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Japan nuclear crisis sends ripples across Europe, causes rethink in Germany

The Japan nuclear crisis has 'consequences for the whole world,' German Chancellor Angela Merkel said today ahead of an emergency EU meeting on nuclear power.

Antinuclear protesters demonstrate in front of the German Chancellery in Berlin, March 14. Germany has suspended a coalition agreement to delay closing the nation's ageing nuclear power stations, Chancellor Angela Merkel said on Monday after the Japanese crisis stiffened opposition to an unpopular deal. The banner reads, 'Thank you for a radiant future.'

Tobias Schwarz/Reuters

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Japan's nuclear crisis is sending ripples of unease across Europe, with the European Union convening an emergency meeting Tuesday to discuss safety measures for its nuclear power plants and Germany announcing a total rethink of its use of nuclear energy.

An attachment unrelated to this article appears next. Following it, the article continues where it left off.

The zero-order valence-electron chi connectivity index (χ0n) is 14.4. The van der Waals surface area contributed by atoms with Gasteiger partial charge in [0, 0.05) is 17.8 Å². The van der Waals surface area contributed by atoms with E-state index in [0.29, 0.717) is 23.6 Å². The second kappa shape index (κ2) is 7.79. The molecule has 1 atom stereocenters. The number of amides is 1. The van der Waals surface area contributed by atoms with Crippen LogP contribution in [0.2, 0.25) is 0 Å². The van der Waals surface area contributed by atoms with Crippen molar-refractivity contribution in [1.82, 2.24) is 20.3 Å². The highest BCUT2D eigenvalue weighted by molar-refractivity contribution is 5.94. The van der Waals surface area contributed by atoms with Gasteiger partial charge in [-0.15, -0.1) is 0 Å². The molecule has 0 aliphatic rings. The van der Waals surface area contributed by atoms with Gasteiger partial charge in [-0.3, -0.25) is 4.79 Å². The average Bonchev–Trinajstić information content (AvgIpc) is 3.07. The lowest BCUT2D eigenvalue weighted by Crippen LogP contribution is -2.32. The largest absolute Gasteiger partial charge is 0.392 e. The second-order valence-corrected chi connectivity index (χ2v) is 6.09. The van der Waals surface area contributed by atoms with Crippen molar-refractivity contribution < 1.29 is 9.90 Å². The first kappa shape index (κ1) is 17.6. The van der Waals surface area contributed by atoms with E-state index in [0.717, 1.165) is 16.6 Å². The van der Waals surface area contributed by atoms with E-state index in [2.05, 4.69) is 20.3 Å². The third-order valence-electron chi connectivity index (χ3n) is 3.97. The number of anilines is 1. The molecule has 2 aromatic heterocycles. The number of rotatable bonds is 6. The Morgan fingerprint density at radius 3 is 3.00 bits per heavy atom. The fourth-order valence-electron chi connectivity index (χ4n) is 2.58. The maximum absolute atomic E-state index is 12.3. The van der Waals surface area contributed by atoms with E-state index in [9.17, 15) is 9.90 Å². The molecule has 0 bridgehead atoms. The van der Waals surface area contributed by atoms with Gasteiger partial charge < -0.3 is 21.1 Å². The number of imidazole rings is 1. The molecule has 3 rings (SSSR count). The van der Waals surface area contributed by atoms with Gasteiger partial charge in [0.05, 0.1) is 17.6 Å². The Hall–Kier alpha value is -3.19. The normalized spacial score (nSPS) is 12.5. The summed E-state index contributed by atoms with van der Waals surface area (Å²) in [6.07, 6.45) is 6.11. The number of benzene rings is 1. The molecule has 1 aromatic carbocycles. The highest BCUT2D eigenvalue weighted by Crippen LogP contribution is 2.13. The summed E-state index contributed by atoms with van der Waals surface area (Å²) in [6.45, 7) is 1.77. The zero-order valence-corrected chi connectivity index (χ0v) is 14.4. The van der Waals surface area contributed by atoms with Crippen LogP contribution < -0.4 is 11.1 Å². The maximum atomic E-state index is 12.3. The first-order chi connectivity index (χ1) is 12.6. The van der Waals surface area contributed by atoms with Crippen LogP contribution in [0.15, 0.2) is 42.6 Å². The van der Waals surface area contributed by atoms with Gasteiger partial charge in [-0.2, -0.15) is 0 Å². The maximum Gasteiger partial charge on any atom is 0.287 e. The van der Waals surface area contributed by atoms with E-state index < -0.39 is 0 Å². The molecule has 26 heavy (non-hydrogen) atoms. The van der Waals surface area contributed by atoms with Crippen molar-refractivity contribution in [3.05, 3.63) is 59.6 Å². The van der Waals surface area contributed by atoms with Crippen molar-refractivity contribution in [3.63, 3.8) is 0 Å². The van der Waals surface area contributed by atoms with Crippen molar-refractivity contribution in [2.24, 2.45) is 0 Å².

Chancellor Angela Merkel today suspended a plan to prolong the lifespan of Germany's 17 nuclear power plants, which are among 195 across a continent still haunted by the Chernobyl nuclear disaster 25 years ago. Britain, Switzerland, and Finland also announced reassessments of their nuclear programs.

"Everything will be reviewed," Ms. Merkel said at a press conference in Berlin. "If a highly developed country like Japan, with high safety standards and norms, cannot prevent the consequences for nuclear power of an earthquake and a tsunami, then this has consequences for the whole world."

IN PICTURES: Japan's 8.9 earthquake


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